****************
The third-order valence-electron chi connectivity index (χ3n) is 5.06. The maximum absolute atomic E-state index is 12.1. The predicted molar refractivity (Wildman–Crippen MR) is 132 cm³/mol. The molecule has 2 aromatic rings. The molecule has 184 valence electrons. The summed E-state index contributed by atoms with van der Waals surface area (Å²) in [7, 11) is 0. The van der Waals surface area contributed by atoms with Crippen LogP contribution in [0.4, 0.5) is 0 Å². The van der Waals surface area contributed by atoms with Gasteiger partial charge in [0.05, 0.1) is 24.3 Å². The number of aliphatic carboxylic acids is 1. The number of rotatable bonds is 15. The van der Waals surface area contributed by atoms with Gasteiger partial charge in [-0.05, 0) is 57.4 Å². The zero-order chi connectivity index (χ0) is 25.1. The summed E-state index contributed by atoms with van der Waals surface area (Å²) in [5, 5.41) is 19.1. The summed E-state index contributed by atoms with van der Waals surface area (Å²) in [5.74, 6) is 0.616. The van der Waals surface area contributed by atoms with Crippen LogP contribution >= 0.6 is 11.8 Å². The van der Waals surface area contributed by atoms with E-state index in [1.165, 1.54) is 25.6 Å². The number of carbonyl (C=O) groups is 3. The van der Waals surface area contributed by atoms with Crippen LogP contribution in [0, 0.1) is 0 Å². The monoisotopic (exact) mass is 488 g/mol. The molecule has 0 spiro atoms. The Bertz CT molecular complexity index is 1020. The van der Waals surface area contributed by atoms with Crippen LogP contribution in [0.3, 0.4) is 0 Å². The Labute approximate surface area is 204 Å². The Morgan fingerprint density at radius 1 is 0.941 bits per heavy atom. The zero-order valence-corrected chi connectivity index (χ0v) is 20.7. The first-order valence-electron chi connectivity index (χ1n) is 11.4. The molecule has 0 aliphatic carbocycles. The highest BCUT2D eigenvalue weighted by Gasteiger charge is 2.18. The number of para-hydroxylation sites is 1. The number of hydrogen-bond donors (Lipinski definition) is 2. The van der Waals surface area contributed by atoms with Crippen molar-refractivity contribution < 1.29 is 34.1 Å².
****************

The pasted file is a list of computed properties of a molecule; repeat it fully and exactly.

The third-order valence-electron chi connectivity index (χ3n) is 5.06. The maximum absolute atomic E-state index is 12.1. The predicted molar refractivity (Wildman–Crippen MR) is 132 cm³/mol. The molecule has 2 aromatic rings. The molecule has 184 valence electrons. The summed E-state index contributed by atoms with van der Waals surface area (Å²) in [7, 11) is 0. The van der Waals surface area contributed by atoms with Crippen LogP contribution in [0.4, 0.5) is 0 Å². The van der Waals surface area contributed by atoms with Gasteiger partial charge in [0.05, 0.1) is 24.3 Å². The number of aliphatic carboxylic acids is 1. The number of rotatable bonds is 15. The van der Waals surface area contributed by atoms with Gasteiger partial charge in [-0.05, 0) is 57.4 Å². The zero-order chi connectivity index (χ0) is 25.1. The summed E-state index contributed by atoms with van der Waals surface area (Å²) in [5, 5.41) is 19.1. The summed E-state index contributed by atoms with van der Waals surface area (Å²) in [5.74, 6) is 0.616. The van der Waals surface area contributed by atoms with Crippen LogP contribution >= 0.6 is 11.8 Å². The van der Waals surface area contributed by atoms with E-state index in [1.165, 1.54) is 25.6 Å². The number of carbonyl (C=O) groups is 3. The van der Waals surface area contributed by atoms with Crippen LogP contribution in [0, 0.1) is 0 Å². The monoisotopic (exact) mass is 488 g/mol. The molecule has 0 spiro atoms. The Bertz CT molecular complexity index is 1020. The van der Waals surface area contributed by atoms with Crippen LogP contribution in [0.3, 0.4) is 0 Å². The Labute approximate surface area is 204 Å². The Morgan fingerprint density at radius 1 is 0.941 bits per heavy atom. The zero-order valence-corrected chi connectivity index (χ0v) is 20.7. The first-order valence-electron chi connectivity index (χ1n) is 11.4. The molecule has 0 aliphatic carbocycles. The highest BCUT2D eigenvalue weighted by Gasteiger charge is 2.18. The number of para-hydroxylation sites is 1. The number of hydrogen-bond donors (Lipinski definition) is 2. The van der Waals surface area contributed by atoms with Crippen molar-refractivity contribution < 1.29 is 34.1 Å².